AIJAC’s submission on the Feasibility Study on Strengthening Trade and Investment with Israel
May 10, 2021 | AIJAC staff
The Australia/Israel & Jewish Affairs Council (AIJAC) commends the Australian Government, including Trade Minister Dan Tehan, for its foresight in proposing a feasibility study on strengthening trade and investment with Israel with a view to a future free trade agreement.
AIJAC believes a proposed free trade agreement between Australia and Israel can look beyond merchandise exchanges to consider trade more broadly – in terms of shared knowledge, technological collaboration and a gateway for each country to the other’s region. These collaborations are already being built but are largely based on strong people-to-people links and state-based initiatives. Commonwealth-level support via a significantly upgraded trade relationship would enhance these collaborations, both in quantity and quality.
The key areas of focus under an upgraded Australia-Israel trade relationship could extend to the following areas:
- Strengthening trade in areas of national priority – Minister Tehan noted that Australia would benefit from increased trade with Israel in innovation, cyber-security and defence. These areas are obvious first steps, however a closer look at the Australian Government’s economic priorities reveals a range of additional areas where Australia could take advantage of synergies with Israel.
- Enhanced access to each other’s regions – Australia currently has no FTAs with Middle Eastern states, given the Australia-GCC FTA is stalled. Israel currently has no operational FTAs in the Indo-Pacific. An FTA with Israel – coupled with the new opportunities provided by the Abraham Accords – would leave Australian business well-placed to reach a large market in the Middle East. It would also facilitate better economic ties between Israel and the Indo-Pacific, including states with which it currently does not have a diplomatic relationship.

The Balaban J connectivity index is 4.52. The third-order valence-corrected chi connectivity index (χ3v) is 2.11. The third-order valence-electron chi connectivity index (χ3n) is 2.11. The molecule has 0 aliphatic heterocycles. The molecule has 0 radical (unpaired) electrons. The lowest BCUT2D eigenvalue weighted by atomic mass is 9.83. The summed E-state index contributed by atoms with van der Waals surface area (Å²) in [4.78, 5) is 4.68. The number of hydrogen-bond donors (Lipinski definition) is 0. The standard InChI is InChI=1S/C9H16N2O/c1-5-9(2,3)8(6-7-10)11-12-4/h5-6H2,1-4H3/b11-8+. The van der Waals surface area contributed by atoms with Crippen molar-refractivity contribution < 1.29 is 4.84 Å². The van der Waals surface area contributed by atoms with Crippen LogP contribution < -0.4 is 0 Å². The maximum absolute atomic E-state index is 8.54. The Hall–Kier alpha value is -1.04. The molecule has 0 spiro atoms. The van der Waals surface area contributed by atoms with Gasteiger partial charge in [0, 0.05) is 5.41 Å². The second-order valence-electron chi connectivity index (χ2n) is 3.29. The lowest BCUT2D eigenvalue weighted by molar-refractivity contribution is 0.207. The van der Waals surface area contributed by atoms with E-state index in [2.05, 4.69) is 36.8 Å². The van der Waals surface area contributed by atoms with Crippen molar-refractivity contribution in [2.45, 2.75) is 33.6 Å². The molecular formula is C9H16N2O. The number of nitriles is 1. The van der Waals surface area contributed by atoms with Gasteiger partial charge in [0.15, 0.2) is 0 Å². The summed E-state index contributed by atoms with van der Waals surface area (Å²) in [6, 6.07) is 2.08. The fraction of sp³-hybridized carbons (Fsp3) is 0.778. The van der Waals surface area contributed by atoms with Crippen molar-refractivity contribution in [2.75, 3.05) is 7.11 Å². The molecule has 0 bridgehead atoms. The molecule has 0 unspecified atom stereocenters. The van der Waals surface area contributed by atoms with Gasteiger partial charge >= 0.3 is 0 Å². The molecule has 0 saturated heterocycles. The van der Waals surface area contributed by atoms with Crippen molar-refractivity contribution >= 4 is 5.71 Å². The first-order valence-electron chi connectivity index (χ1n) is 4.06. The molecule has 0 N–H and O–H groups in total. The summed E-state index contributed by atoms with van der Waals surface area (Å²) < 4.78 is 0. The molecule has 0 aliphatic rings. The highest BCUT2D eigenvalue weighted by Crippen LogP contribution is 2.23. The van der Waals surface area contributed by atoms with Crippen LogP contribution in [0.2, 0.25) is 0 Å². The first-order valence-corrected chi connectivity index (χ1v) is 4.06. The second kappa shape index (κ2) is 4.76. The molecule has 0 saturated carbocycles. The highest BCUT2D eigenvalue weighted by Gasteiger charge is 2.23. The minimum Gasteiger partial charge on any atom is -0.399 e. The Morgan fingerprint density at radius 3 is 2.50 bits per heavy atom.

- Increased collaboration on shared challenges – Australia and Israel would both benefit from collaboration in areas including water security, bio and medical research and digital technologies. These areas were set as trade priority areas by previous Trade Minister Senator Simon Birmingham.
There are also a number of tangible steps that Government could take, both within a free trade agreement framework and beyond it, to enhance trade.
- Seek agreement on intellectual property rights to protect innovators in both Israel and Australia. This could be modelled on similar provisions in the Canada-Israel FTA.
- Build on the Victorian and NSW government efforts to attract Israeli business, including delegations and collaborative innovation grants with a view to introducing a similar national program.
- Develop a national approach to attracting investment from Israeli pension funds looking to invest safely outside of Israel.
- Realign the organisational structure at Austrade to locate Israel in the Middle East group, rather than the Europe group.
- Engage in visa deregulation, particularly for Israelis who wish to travel to Australia for business purposes.